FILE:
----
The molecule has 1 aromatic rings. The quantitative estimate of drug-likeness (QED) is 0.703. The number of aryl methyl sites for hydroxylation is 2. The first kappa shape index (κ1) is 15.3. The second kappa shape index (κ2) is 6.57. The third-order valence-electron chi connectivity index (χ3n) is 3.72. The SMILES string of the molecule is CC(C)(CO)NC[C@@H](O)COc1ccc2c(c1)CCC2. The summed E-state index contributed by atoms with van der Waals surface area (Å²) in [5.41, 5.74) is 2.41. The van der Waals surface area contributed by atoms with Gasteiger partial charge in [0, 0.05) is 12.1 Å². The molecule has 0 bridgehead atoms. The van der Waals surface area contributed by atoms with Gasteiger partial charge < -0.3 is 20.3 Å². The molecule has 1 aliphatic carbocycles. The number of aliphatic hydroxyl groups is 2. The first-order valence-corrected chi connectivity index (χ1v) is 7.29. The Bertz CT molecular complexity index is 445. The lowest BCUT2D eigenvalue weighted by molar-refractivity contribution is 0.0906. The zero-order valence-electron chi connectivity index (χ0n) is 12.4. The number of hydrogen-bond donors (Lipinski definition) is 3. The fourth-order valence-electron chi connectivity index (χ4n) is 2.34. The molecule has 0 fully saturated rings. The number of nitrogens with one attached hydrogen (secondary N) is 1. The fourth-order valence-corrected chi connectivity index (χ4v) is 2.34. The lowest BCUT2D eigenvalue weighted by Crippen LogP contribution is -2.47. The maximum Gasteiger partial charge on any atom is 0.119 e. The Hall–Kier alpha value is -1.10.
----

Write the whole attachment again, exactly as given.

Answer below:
The molecule has 1 aromatic rings. The quantitative estimate of drug-likeness (QED) is 0.703. The number of aryl methyl sites for hydroxylation is 2. The first kappa shape index (κ1) is 15.3. The second kappa shape index (κ2) is 6.57. The third-order valence-electron chi connectivity index (χ3n) is 3.72. The SMILES string of the molecule is CC(C)(CO)NC[C@@H](O)COc1ccc2c(c1)CCC2. The summed E-state index contributed by atoms with van der Waals surface area (Å²) in [5.41, 5.74) is 2.41. The van der Waals surface area contributed by atoms with Gasteiger partial charge in [0, 0.05) is 12.1 Å². The molecule has 0 bridgehead atoms. The van der Waals surface area contributed by atoms with Gasteiger partial charge < -0.3 is 20.3 Å². The molecule has 1 aliphatic carbocycles. The number of aliphatic hydroxyl groups is 2. The first-order valence-corrected chi connectivity index (χ1v) is 7.29. The Bertz CT molecular complexity index is 445. The lowest BCUT2D eigenvalue weighted by molar-refractivity contribution is 0.0906. The zero-order valence-electron chi connectivity index (χ0n) is 12.4. The number of hydrogen-bond donors (Lipinski definition) is 3. The fourth-order valence-electron chi connectivity index (χ4n) is 2.34. The molecule has 0 fully saturated rings. The number of nitrogens with one attached hydrogen (secondary N) is 1. The fourth-order valence-corrected chi connectivity index (χ4v) is 2.34. The lowest BCUT2D eigenvalue weighted by Crippen LogP contribution is -2.47. The maximum Gasteiger partial charge on any atom is 0.119 e. The Hall–Kier alpha value is -1.10.